Ice skating boss defies calls to resign over sex abuse coach
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The top executive in French ice skating on Wednesday defended his decision not to quit his post after a court investigation opened in Paris into allegations that a former leading coach raped and sexually harassed young skaters
Didier Gailhaguet, the president of the FFSG, has come under pressure to resign from leading politicians led by the sports minister Roxana Maracineanu after the former world championship bronze medallist Sarah Abitbol revealed she was raped several times in her mid-teens by Gilles Beyer.
But in a broadside to his critics, 66-year-old Gailhaguet asserted he had not protected Beyer.
"I only learned about these allegations a week and a half ago," said Gailhaguet. "I don't have the words to describe my disgust."
And lashing out at Maracineanu for moralising, he added: "She has not listened to me. She is cloaked in her certainties. And we're surrounded by a bunch of opportunists who haven't been anywhere near a skating rink for decades."
Gailhaguet has been in the firing line since Abitbol's reflections on her youth.
"He [Beyer] started to do horrible things leading to sexual abuse and I was raped at 15," said Abitbol, now 44, in a video interview with the magazine L'Obs.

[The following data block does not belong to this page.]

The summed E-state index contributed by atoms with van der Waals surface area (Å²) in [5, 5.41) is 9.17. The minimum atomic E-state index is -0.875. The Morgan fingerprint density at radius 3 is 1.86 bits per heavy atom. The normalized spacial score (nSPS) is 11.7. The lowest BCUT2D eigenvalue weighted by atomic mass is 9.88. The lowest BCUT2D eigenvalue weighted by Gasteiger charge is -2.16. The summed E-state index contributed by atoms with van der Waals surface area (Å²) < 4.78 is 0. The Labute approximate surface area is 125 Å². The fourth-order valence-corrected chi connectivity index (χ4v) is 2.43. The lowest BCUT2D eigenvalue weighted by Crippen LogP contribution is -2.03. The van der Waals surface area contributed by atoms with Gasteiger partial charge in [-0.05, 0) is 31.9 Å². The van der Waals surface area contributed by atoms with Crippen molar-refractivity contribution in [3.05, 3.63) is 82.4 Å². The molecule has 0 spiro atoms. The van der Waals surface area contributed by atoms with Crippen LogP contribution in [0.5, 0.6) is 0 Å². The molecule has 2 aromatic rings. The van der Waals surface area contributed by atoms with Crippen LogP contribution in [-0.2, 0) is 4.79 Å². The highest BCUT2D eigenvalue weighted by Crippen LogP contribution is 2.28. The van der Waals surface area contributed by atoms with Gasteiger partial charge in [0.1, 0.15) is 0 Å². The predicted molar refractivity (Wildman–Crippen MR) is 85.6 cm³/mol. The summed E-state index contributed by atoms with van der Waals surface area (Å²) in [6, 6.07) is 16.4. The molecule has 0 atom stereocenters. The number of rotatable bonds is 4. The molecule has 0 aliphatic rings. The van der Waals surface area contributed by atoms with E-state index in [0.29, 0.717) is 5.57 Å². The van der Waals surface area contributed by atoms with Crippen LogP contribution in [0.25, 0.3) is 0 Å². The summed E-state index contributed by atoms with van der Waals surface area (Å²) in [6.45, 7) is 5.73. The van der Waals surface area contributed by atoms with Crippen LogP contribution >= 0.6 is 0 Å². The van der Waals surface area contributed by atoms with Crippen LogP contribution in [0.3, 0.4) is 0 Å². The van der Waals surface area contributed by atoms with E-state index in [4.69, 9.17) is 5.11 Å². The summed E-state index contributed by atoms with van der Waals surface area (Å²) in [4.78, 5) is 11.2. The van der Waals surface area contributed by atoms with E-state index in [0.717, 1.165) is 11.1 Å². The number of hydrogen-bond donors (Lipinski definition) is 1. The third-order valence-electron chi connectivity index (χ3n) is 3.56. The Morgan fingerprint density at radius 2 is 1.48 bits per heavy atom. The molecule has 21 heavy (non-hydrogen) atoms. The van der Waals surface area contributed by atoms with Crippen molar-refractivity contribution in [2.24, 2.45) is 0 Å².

The investigation will also attempt to identify all the other victims who suffered... offences of the same nature, said Paris-based prosecutor Remy Heitz.
Abitbol's claims coincided with sports daily L'Equipe publishing an investigation in which three other skaters accused Beyer and two other coaches of abuse and rape when they were minors.
Beyer, 62, has admitted to having had intimate and inappropriate relations with Abitbo. He told the news agency AFP: "I acknowledge having had intimate relationships with her," Beyer said in a statement.
"If my memories of the exact circumstances differ from hers, I am aware that, given my duties and her age at the time, these relationships were inappropriate."
Maracineanu on Monday urged Gailhaguet to quit. "He cannot absolve himself of his moral and personal responsibility," she said.
Her stance received support from Emmanuel Macron's administration on Wednesday. "The demand for resignation is obviously supported by the whole government," said government spokesperson Sibeth N'Diaye.
While Gailhaguet insists he will not make a decision on whether to step down until the investigation has concluded, four members of the ice sports federation's executive bureau quit on Wednesday over Gailhaguet's continued presence at the top after 20 years.
Maracineanu, a former swimming world champion, does not have the power to sack Gailhaguet but has hinted that the federation would face state sanctions if he were to remain.
"To start such a process of withdrawing state backing would also show we are against this type of behaviour," Maracineanu told France 2 TV station.
"If Gailhaguet wants to stay head of the ice sports federation, let him do so but it won't be the French ice sports federation in the future."
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